Atlantic Film Festival … and Mary & Myself
In less than 80 hours, the red carpet will be rolled out for the 33rd annual Atlantic Film Festival.
Over 180 films from across Atlantic Canada, the country and the world will be screened at multiple venues around Halifax, including Park Lake Theatres, Dalhousie Arts Gallery and the Emera Oval! And don’t forget the special events, such as From Screen to Score (featuring the enchanting relationship between soundtrack and cinematography), the Strategic Partners Industry Conference and the always exciting galas and after-parties throughout the week.
You can start planning your own personal Atlantic Film Festival itinerary by checking out the full program: http://atlantic.festivalgenius.com/2013/
Mary & Myself
When Arts East ran into Halifax’s Sam Decoste a couple weeks ago, we immediately got pumped up for this year’s Atlantic Film Fest.
|Animator, writer and director Sam Decoste|
Decoste’s animated short, Mary & Myself will be making its Atlantic Canadian debut on September 17th, and is one of nine National Film Board (NFB/ONF) production or co-productions being featured at the festival.
Mary & Myself actually had its world premiere earlier this year at Hot Docs (the Canadian International Documentary Festival) in Toronto. This prompted such reviews as:
“The film mixes whimsical animation with stark archival photographs of comfort women with snippets of the monologue itself. The combination makes for a light-hearted look at a horrifying piece of Japanese history, in which thousands of women were forced into slavery to service the men in the Japanese army.” – Trista Devries, Toronto Film Scene
“Sam DeCoste has relied on visual creativity and a very select juxtaposition of words, images, and music to create empathy without losing the emotional impact—or the audience.”—Grayden Laing, Canadian Animation Blog
Decoste’s animated doc tells the story of Jia Tsu Thompson (the former owner of Mu Lan Chinese Cultural Centre & Teahouse) and Mary Mohammed (the former owner of Mary’s Bread Basket). The two Chinese Canadian women are making their theatrical debut as comfort women in a production of Eve Ensler’s The Vagina Monologues. Mary & Myself follows the two close friends during their rehearsals as they therapeutically share their own profound stories—enveloped in both sadness and humour—while paying homage to the thousands of comfort women from Korea, Japan, China and the Philippines who were forced to be sexual slaves during the 1930s and 40s.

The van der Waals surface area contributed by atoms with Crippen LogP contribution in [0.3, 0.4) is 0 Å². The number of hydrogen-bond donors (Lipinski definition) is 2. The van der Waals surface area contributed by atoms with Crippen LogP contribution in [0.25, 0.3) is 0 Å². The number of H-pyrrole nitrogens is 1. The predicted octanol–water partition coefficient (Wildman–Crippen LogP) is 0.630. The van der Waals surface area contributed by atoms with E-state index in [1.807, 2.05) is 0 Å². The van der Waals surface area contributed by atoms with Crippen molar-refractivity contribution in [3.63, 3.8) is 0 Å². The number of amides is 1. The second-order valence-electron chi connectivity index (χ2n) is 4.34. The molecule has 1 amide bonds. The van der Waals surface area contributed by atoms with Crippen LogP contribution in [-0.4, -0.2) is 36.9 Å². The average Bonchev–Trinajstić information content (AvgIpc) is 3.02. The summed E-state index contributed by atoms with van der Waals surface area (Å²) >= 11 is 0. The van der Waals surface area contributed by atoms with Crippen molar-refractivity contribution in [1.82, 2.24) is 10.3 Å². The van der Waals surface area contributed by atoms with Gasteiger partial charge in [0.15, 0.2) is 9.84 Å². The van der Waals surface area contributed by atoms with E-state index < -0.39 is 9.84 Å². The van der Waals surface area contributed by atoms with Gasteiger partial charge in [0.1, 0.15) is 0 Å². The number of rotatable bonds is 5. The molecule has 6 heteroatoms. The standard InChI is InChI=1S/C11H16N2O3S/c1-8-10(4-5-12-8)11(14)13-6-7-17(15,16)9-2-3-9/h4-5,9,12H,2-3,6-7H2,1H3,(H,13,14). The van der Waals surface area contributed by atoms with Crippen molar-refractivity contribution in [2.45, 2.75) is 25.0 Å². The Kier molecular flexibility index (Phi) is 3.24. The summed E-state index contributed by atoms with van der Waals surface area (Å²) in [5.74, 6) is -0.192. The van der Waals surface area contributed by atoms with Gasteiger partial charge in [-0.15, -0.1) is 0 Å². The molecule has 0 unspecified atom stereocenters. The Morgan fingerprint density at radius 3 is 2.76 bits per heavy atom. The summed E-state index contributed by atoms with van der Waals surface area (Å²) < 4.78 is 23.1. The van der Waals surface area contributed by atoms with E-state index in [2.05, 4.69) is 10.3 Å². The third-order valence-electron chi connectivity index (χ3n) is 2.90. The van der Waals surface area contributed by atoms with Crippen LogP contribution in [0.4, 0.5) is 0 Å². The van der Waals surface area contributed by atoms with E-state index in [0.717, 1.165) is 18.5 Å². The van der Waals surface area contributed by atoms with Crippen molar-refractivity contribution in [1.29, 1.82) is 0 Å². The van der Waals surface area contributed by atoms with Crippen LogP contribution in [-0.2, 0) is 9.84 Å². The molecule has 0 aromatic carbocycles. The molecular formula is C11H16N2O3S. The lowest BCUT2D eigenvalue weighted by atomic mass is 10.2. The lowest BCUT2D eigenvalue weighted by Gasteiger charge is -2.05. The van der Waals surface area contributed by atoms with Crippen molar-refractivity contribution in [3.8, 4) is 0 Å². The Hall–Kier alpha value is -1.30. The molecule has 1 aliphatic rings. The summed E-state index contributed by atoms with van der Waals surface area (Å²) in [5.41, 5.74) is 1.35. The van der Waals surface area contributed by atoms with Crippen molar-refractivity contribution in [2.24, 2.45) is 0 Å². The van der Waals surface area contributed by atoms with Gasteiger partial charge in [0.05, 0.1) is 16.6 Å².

|Mary Mohammed, Jia Tsu Thompson and Sam Decoste|
Decoste first met Jia Tsu when she returned to Nova Scotia after living in Taiwan for seven years. Decoste longed to still be surrounded by Chinese culture and Mandarin speakers. This brought her to the Mu Lan Teahouse, and Decoste and Jia Tsu became fast friends. When Jia Tsu told her about The Vagina Monologues performance, Decoste knew this story, and the history of comfort women (an atrocity only made public in the early 90s) had to be told.
“The surviving [comfort] women speaking out are incredibly strong and brave,” says Decoste. “Crimes of a sexual nature are not often brought into the public realm in countries around the world, and the cloak of silence around these crimes is particularly heavy in Asian cultures. I don't really understand the how or the why of the unspeakable crimes committed against them, beyond a patchy explanation that I think each one of us has. I don't know if we will ever fully comprehend what happened, but I do very much believe that we learn from the past. As Korean Grandmother Kil Won-ok, the first survivor to come forward publicly said, ‘We won't be around much longer, but we have to tell you our stories because we don't want the same mistake repeated again.’”
Mary & Myself will be screened along with over a dozen Atlantic Canadian animated shorts on Tuesday, September 17 at 10pm (Park Lane Cinemas).